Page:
The room fell silent.
“Please give a warm welcome to Aardvark Pasta’s one-of-a kind, new mascot—Aardy the Aardvark.” The curtain covering Aardy’s enclosure dropped to reveal a baby aardvark sleeping peacefully behind a plastic wall. Oohs and aahs filled the packed dining area. The Capanella boys passed out shirts to the crowd. Each shirt had the store’s name, address, and telephone number on the back, and one of three different slogans on the front: “I Heart Aardy”, “I Party with Aardy”, and “Aardy, Paws the Pasta, Please.”
People swarmed around Jack to congratulate him on the store and the aardvark. At one point he turned to Sofia. “Looks like Dom wasn’t so wrong after all.”
“Just wait,” was all she said.
Now, Jack watched Marco pound the last nail in to secure the sturdy plywood board to the wooden frame of Aardy’s enclosure.
“The final nail in the coffin,” Jack muttered. He helped his boys unscrew the thick bolts anchoring the cage to the floor. They scooted their cargo, which resembled a translucent refrigerator with an aardvark at the bottom, onto the dolly and shuffled their way to the truck. They positioned the cage so the plywood rested against the tailgate.
“On the count of three— and don’t drop him!” Jack ordered. “One…two…three!” The Capanella trio grunted as they hefted Aardy and the cage onto the truck bed.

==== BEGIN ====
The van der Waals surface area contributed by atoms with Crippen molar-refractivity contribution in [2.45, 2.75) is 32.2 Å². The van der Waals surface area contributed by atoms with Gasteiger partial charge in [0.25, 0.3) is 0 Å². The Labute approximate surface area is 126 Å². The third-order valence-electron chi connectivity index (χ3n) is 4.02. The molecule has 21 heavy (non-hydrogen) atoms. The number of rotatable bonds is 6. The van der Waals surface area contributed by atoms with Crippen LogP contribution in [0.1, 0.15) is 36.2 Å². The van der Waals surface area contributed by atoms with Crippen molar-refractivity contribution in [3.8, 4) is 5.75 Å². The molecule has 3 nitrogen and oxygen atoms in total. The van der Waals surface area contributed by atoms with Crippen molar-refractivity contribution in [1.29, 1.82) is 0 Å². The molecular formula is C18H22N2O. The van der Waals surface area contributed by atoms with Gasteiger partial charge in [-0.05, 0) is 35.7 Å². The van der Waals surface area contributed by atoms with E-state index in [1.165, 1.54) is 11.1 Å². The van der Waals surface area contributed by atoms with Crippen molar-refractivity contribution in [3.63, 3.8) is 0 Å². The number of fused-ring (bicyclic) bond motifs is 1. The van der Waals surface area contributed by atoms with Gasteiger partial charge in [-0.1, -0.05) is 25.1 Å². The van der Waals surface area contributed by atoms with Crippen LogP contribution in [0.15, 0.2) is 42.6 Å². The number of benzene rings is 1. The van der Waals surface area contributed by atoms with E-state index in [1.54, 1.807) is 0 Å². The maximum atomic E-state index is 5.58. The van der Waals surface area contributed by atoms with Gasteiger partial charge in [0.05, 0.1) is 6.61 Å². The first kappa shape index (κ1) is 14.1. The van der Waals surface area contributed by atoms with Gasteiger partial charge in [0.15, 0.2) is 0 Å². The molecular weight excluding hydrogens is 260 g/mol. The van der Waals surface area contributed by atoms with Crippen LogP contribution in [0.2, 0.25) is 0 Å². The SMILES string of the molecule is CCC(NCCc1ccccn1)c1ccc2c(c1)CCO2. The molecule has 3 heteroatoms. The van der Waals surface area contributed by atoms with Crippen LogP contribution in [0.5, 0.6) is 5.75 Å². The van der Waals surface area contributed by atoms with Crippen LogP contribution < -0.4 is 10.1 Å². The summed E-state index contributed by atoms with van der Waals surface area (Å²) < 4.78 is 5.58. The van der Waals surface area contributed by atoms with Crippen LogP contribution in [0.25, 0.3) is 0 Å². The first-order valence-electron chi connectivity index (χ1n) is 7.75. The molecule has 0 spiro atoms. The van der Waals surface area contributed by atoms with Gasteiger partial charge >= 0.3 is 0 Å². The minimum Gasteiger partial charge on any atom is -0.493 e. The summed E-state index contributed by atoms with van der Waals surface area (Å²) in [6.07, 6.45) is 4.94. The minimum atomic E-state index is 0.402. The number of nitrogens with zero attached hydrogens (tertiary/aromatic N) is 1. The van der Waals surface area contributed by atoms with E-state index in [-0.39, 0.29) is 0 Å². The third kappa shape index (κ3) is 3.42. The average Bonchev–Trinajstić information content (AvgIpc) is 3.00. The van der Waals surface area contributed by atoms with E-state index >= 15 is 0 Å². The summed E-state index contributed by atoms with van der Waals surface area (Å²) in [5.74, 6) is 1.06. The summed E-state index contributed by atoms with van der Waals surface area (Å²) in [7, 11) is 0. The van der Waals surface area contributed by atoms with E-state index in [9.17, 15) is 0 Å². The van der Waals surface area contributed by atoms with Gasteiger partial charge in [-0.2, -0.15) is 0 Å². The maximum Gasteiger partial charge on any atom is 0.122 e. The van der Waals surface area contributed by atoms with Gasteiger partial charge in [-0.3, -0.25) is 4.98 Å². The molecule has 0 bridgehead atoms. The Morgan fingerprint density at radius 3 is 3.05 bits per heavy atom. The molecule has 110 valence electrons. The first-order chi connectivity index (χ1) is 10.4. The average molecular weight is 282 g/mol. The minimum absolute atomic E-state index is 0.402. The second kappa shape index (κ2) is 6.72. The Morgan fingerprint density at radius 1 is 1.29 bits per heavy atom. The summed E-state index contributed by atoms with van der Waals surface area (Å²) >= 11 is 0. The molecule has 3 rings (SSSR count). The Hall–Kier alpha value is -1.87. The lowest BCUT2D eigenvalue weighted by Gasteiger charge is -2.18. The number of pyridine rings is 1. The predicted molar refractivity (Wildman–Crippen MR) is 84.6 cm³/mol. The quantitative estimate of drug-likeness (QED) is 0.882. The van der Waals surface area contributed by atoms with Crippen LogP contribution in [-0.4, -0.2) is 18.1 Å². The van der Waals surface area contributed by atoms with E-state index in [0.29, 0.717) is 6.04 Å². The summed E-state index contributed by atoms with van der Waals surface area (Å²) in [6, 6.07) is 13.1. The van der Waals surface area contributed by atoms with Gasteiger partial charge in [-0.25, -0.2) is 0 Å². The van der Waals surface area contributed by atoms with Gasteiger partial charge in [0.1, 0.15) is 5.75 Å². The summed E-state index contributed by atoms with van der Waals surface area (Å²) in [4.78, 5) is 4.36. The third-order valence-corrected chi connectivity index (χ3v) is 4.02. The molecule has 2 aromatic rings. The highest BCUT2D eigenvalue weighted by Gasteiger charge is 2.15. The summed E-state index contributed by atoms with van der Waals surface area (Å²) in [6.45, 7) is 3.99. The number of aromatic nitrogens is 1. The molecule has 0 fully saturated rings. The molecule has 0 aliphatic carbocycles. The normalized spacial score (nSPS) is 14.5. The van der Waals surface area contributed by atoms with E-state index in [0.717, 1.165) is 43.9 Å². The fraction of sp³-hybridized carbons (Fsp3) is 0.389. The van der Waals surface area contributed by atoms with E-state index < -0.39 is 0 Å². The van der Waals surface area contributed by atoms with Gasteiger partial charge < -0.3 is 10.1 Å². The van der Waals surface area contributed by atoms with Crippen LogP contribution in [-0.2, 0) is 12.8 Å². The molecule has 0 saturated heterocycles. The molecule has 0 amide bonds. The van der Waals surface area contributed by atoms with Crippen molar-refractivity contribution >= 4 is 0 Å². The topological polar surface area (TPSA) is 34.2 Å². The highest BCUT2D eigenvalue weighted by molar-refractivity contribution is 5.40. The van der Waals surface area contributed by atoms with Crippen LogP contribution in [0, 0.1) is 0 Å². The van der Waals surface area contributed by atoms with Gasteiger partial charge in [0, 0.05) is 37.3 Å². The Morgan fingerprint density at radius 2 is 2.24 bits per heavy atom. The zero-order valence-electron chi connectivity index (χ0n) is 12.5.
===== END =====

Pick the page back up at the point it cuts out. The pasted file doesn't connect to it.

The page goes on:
“Sure you don’t want us to come with you?” Dante asked.
“Yes. If I get caught I don’t want anyone to know you two were involved. Just mess some things up in there so it looks like a break-in, okay? But don’t get carried away. No smashing dishes or windows, or anything like that, got it?”
“Got it,” they both said.
“Good. After that, go to The Hill. People are expecting you to be there. And don’t worry, if something goes wrong with the drop-off, I’ll take the fall to protect you guys.”
Dante busted up. “So what? Are we in the Mafia now?” He elbowed Marco. “Did you hear that? Don Jack here says he’s gonna take the fall for us if the drop-off goes bad.” Both boys were laughing now.
“Shut up—the two of you.” Jack climbed into the driver’s seat. “And shut the tailgate.”
Marco clanked the tailgate shut and rapped twice on the truck. “Yous got it, boss.”
“Smart alecks,” Jack mumbled as he drove away.